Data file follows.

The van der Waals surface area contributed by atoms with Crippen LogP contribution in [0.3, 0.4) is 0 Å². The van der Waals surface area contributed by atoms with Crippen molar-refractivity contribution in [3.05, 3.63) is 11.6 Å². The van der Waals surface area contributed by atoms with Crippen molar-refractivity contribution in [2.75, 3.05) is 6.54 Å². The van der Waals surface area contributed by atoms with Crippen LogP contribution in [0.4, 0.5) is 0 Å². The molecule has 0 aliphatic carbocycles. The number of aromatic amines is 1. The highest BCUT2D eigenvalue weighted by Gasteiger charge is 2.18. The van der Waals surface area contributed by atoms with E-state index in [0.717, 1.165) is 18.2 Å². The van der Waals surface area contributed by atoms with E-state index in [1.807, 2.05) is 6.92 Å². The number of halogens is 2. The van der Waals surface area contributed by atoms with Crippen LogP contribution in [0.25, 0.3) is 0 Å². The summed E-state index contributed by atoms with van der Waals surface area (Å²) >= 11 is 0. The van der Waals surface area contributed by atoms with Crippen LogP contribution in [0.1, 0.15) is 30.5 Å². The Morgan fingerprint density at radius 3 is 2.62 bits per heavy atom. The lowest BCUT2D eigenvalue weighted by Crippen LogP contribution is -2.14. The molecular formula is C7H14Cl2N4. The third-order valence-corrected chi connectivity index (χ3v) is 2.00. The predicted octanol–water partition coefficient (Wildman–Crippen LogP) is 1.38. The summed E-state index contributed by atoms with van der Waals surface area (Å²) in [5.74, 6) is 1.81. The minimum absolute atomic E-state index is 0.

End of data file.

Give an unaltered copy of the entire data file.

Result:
The van der Waals surface area contributed by atoms with Crippen LogP contribution in [0.3, 0.4) is 0 Å². The van der Waals surface area contributed by atoms with Crippen molar-refractivity contribution in [3.05, 3.63) is 11.6 Å². The van der Waals surface area contributed by atoms with Crippen molar-refractivity contribution in [2.75, 3.05) is 6.54 Å². The van der Waals surface area contributed by atoms with Crippen LogP contribution in [0.4, 0.5) is 0 Å². The molecule has 0 aliphatic carbocycles. The number of aromatic amines is 1. The highest BCUT2D eigenvalue weighted by Gasteiger charge is 2.18. The van der Waals surface area contributed by atoms with E-state index in [0.717, 1.165) is 18.2 Å². The van der Waals surface area contributed by atoms with E-state index in [1.807, 2.05) is 6.92 Å². The number of halogens is 2. The van der Waals surface area contributed by atoms with Crippen LogP contribution in [0.25, 0.3) is 0 Å². The summed E-state index contributed by atoms with van der Waals surface area (Å²) >= 11 is 0. The van der Waals surface area contributed by atoms with Crippen LogP contribution in [0.1, 0.15) is 30.5 Å². The Morgan fingerprint density at radius 3 is 2.62 bits per heavy atom. The lowest BCUT2D eigenvalue weighted by Crippen LogP contribution is -2.14. The molecular formula is C7H14Cl2N4. The third-order valence-corrected chi connectivity index (χ3v) is 2.00. The predicted octanol–water partition coefficient (Wildman–Crippen LogP) is 1.38. The summed E-state index contributed by atoms with van der Waals surface area (Å²) in [5.74, 6) is 1.81. The minimum absolute atomic E-state index is 0.